I really like the story of this book, but was expecting more of a how to than a long narrative.  There was a ton of advice that came from lots of sources in the book, but none of it was distilled to be useful directly in my situation.  I think I’d like to give applying to Y-Combinator another go for the upcoming session, but I’m not sure if any of the people I would want to work with are up for that kind of adventure and life investment.

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The Start-Up of You: Adapt to the Future, Invest in Yourself, and Transform Your Career

This book had a lot of good points around self improvement being the driving factor of life.  It also made the point that money should not be an end goal.  Money is purely a means to other items.  That mantra is in line with one of my personal mantras; it is the use and experience of something that gives it value, ownership or control are simply easy ways to get use.  I’m already doing most of what the book recommends, but I should be networking a good deal more.  I certainly have enough friends in interesting groups and companies that could introduce me to more interesting people.  I have been ok at keeping in touch with my friends and acquaintances, but haven’t used them for introductions as much as I could.

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Redirect: The Surprising New Science of Psychological Change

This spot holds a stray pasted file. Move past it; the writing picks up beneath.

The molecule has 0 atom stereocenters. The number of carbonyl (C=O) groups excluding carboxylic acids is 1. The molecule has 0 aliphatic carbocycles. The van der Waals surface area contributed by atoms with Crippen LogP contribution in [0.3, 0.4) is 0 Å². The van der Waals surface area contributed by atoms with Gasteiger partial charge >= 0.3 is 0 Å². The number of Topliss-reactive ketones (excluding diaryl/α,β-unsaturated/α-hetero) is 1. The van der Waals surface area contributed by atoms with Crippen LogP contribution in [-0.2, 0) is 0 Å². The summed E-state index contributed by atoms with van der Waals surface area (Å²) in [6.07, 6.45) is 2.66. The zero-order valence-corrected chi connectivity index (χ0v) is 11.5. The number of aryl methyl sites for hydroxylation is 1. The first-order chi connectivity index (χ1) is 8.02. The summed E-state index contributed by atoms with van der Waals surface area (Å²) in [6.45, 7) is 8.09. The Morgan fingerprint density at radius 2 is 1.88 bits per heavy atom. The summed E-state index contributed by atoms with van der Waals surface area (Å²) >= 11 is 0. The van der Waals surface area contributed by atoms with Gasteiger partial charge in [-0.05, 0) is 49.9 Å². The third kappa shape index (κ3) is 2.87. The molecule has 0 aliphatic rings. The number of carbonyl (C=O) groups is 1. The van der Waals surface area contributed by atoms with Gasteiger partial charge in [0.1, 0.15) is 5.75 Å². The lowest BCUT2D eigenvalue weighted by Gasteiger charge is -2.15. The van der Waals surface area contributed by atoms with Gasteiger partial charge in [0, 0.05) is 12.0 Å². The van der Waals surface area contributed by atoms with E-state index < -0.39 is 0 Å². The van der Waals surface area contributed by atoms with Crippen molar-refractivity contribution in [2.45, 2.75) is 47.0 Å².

This book had some really amazing points about the processes behind phsychological treatments and practices.  The best of which is how they don’t tend to follow the scientific practice, and how anyone can spout nonsense and get others to pick it up.  This was especially well demonstrated by the best seller “The Secret.”  In The Secret the reader is told that things are attracted to you when you think about them, which is absurd and doesn’t go into edge cases well.  The best way in my understanding to know if some process is real or fake is if the edge cases are appreciably addressed.  There is also the double blind controlled study, but that is hard to come by when dealing with people.

One of the things I’m taking away from this is that determining the story one thinks about oneself can drastically change the way one behaves.  This mantra can be applied to myself, or I can work on others by trying to change their story.  I do all the time with Steph to help her see how amazing she really is; that cute, ninja, scuba, sailor, geeky, robot-making, adventurous, kind woman.

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The Lean Startup

This is a book about how to focus on what matters in a Startup.  It also changes the definition of startup to include groups inside of larger companies.  The processes that it describes touch on several of the books I’ve read before, such as the Toyota Way.  I think that the learning that I got at Zynga are very heavily along the lines of this book, with some important differences.  The data driven approach is certainly a halmark of the Zynga approach.  I hope to have tighter feedback loops, and that means getting things exposed to people that can give the feedback.  I will try to keep myself focused on what will matter both long term and short term, and reconcile those as needed.